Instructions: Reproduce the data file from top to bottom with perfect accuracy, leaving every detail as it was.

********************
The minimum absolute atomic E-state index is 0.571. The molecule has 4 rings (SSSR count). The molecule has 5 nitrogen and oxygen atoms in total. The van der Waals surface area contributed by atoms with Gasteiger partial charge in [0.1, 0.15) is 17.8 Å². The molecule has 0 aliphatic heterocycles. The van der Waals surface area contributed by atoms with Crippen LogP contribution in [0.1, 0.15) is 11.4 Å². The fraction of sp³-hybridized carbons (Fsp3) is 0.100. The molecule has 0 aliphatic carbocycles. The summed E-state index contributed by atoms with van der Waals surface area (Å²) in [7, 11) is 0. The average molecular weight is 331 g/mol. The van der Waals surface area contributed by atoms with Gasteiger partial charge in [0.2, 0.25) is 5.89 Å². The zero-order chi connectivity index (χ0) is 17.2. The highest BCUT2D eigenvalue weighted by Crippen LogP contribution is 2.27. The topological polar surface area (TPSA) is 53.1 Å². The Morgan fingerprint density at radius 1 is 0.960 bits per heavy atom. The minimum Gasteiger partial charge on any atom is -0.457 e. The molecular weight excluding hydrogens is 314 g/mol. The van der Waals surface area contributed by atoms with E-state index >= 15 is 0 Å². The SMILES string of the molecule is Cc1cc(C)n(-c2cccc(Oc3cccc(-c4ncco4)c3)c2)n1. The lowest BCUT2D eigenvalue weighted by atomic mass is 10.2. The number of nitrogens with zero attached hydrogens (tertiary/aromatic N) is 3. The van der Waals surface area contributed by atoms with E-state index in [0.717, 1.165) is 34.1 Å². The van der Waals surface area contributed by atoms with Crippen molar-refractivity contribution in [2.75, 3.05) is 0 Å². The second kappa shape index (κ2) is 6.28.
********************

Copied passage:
The minimum absolute atomic E-state index is 0.571. The molecule has 4 rings (SSSR count). The molecule has 5 nitrogen and oxygen atoms in total. The van der Waals surface area contributed by atoms with Gasteiger partial charge in [0.1, 0.15) is 17.8 Å². The molecule has 0 aliphatic heterocycles. The van der Waals surface area contributed by atoms with Crippen LogP contribution in [0.1, 0.15) is 11.4 Å². The fraction of sp³-hybridized carbons (Fsp3) is 0.100. The molecule has 0 aliphatic carbocycles. The summed E-state index contributed by atoms with van der Waals surface area (Å²) in [7, 11) is 0. The average molecular weight is 331 g/mol. The van der Waals surface area contributed by atoms with Gasteiger partial charge in [0.2, 0.25) is 5.89 Å². The zero-order chi connectivity index (χ0) is 17.2. The highest BCUT2D eigenvalue weighted by Crippen LogP contribution is 2.27. The topological polar surface area (TPSA) is 53.1 Å². The Morgan fingerprint density at radius 1 is 0.960 bits per heavy atom. The minimum Gasteiger partial charge on any atom is -0.457 e. The molecular weight excluding hydrogens is 314 g/mol. The van der Waals surface area contributed by atoms with E-state index >= 15 is 0 Å². The SMILES string of the molecule is Cc1cc(C)n(-c2cccc(Oc3cccc(-c4ncco4)c3)c2)n1. The lowest BCUT2D eigenvalue weighted by atomic mass is 10.2. The number of nitrogens with zero attached hydrogens (tertiary/aromatic N) is 3. The van der Waals surface area contributed by atoms with E-state index in [0.717, 1.165) is 34.1 Å². The van der Waals surface area contributed by atoms with Crippen molar-refractivity contribution in [2.75, 3.05) is 0 Å². The second kappa shape index (κ2) is 6.28.